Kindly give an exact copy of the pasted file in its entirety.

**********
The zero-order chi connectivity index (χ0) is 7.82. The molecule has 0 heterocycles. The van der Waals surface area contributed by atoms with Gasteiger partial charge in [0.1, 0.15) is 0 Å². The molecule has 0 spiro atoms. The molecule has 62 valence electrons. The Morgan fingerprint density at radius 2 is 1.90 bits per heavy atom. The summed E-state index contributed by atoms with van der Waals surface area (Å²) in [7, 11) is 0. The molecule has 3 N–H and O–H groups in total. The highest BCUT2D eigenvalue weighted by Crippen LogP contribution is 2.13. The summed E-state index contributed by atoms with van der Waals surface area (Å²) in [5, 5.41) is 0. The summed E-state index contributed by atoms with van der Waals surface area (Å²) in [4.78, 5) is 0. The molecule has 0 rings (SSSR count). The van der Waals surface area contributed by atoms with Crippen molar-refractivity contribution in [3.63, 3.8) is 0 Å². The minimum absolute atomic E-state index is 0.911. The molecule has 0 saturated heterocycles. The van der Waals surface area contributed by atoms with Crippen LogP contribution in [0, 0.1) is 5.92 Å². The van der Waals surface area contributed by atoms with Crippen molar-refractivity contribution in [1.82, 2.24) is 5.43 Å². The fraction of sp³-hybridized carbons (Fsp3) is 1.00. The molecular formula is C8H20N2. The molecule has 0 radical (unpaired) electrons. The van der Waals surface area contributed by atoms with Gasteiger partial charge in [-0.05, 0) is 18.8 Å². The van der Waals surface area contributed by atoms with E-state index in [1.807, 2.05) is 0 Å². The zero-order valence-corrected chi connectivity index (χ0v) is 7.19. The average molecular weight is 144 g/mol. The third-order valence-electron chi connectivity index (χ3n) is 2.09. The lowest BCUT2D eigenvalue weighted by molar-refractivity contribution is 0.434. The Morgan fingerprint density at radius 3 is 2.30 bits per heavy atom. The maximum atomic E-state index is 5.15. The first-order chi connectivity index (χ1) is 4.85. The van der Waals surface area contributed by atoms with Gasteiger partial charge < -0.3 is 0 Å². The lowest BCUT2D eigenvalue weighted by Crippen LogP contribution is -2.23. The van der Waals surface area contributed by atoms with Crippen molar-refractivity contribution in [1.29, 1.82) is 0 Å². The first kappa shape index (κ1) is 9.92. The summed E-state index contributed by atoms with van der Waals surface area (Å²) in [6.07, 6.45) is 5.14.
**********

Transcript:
The zero-order chi connectivity index (χ0) is 7.82. The molecule has 0 heterocycles. The van der Waals surface area contributed by atoms with Gasteiger partial charge in [0.1, 0.15) is 0 Å². The molecule has 0 spiro atoms. The molecule has 62 valence electrons. The Morgan fingerprint density at radius 2 is 1.90 bits per heavy atom. The summed E-state index contributed by atoms with van der Waals surface area (Å²) in [7, 11) is 0. The molecule has 3 N–H and O–H groups in total. The highest BCUT2D eigenvalue weighted by Crippen LogP contribution is 2.13. The summed E-state index contributed by atoms with van der Waals surface area (Å²) in [5, 5.41) is 0. The summed E-state index contributed by atoms with van der Waals surface area (Å²) in [4.78, 5) is 0. The molecule has 0 rings (SSSR count). The van der Waals surface area contributed by atoms with Crippen molar-refractivity contribution in [3.63, 3.8) is 0 Å². The minimum absolute atomic E-state index is 0.911. The molecule has 0 saturated heterocycles. The van der Waals surface area contributed by atoms with Crippen LogP contribution in [0, 0.1) is 5.92 Å². The van der Waals surface area contributed by atoms with Crippen molar-refractivity contribution in [1.82, 2.24) is 5.43 Å². The fraction of sp³-hybridized carbons (Fsp3) is 1.00. The molecular formula is C8H20N2. The molecule has 0 radical (unpaired) electrons. The van der Waals surface area contributed by atoms with Gasteiger partial charge in [-0.05, 0) is 18.8 Å². The van der Waals surface area contributed by atoms with E-state index in [1.807, 2.05) is 0 Å². The zero-order valence-corrected chi connectivity index (χ0v) is 7.19. The average molecular weight is 144 g/mol. The third-order valence-electron chi connectivity index (χ3n) is 2.09. The lowest BCUT2D eigenvalue weighted by molar-refractivity contribution is 0.434. The Morgan fingerprint density at radius 3 is 2.30 bits per heavy atom. The maximum atomic E-state index is 5.15. The first-order chi connectivity index (χ1) is 4.85. The van der Waals surface area contributed by atoms with Gasteiger partial charge < -0.3 is 0 Å². The lowest BCUT2D eigenvalue weighted by Crippen LogP contribution is -2.23. The van der Waals surface area contributed by atoms with Crippen molar-refractivity contribution in [1.29, 1.82) is 0 Å². The first kappa shape index (κ1) is 9.92. The summed E-state index contributed by atoms with van der Waals surface area (Å²) in [6.07, 6.45) is 5.14.